One of the things I love about writing nonfiction is the opportunity to connect with people, to have complete strangers open up to me. In other contexts, this might feel really uncomfortable, but the interview format sets us at ease. And what I’ve learned is this: everyone has a story. Everyone has something to teach.
Before Christmas, when I was writing a cover story about infertility—despite having been through it myself—I came to a new understanding of a beautiful truth: that suffering really is redemptive, if you allow it to be. There’s something about having your soul flayed open, the way it is with more or less unexplained infertility, that reshapes your whole life. I knew this already from my own experience, but hearing other people say it aloud stamped it into my consciousness in a new way. This insight I have carried with me into the new year, already ¼ past.
Yesterday, I did a phone interview with a couple in an earlier time zone for an upcoming article. As we spoke about communication within marriage, as we talked about husbands’ and wives’ responsibilities to each other, about strategies for coping with uneven physical desire (very practical stuff, with a liberal seasoning of spirituality), I found myself applying the lessons to my own life.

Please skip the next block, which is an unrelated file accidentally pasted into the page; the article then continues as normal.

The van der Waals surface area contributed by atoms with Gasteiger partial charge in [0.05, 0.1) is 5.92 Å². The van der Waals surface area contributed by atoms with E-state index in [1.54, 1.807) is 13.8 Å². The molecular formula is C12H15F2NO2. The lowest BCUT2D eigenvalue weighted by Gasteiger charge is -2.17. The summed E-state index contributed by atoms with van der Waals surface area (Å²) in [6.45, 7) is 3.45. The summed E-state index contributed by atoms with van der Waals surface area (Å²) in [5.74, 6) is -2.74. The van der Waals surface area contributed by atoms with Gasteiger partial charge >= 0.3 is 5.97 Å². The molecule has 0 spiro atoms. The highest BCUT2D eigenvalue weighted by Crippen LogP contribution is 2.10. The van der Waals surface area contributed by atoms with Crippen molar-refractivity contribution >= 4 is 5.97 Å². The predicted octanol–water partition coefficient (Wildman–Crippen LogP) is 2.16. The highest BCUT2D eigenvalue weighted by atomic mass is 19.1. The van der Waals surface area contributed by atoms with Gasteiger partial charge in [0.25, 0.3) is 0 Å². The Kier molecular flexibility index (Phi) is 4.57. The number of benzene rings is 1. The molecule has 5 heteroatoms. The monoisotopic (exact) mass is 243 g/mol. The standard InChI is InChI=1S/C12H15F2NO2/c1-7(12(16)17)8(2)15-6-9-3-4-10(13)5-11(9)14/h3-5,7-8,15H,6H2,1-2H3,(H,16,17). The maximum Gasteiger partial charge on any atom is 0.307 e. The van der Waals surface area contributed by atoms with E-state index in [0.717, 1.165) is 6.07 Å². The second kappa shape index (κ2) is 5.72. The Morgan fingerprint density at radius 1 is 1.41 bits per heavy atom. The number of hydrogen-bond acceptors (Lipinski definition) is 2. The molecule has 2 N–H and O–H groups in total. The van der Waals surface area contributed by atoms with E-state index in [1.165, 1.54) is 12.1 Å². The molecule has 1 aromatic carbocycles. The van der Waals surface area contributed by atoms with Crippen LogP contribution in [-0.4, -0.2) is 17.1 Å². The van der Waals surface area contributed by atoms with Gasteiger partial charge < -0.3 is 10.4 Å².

You have to pick sources carefully—or so the conventional wisdom goes. You’ve got to find someone capable of articulating what it is you need to know. That’s a two-part requirement, and you’d think it would be hard to accomplish.
The more people I get to know through interviews, the more I realize that everyone has something to share. I just have to listen with my heart, and ask the right questions. And the best part is, when I succeed, it changes me.
So if I ever ask you to share your thoughts for an article, don’t sell yourself short, thinking you can’t possibly have anything useful to add. I know you do. And I know it’s going to make the world a better place–starting with me.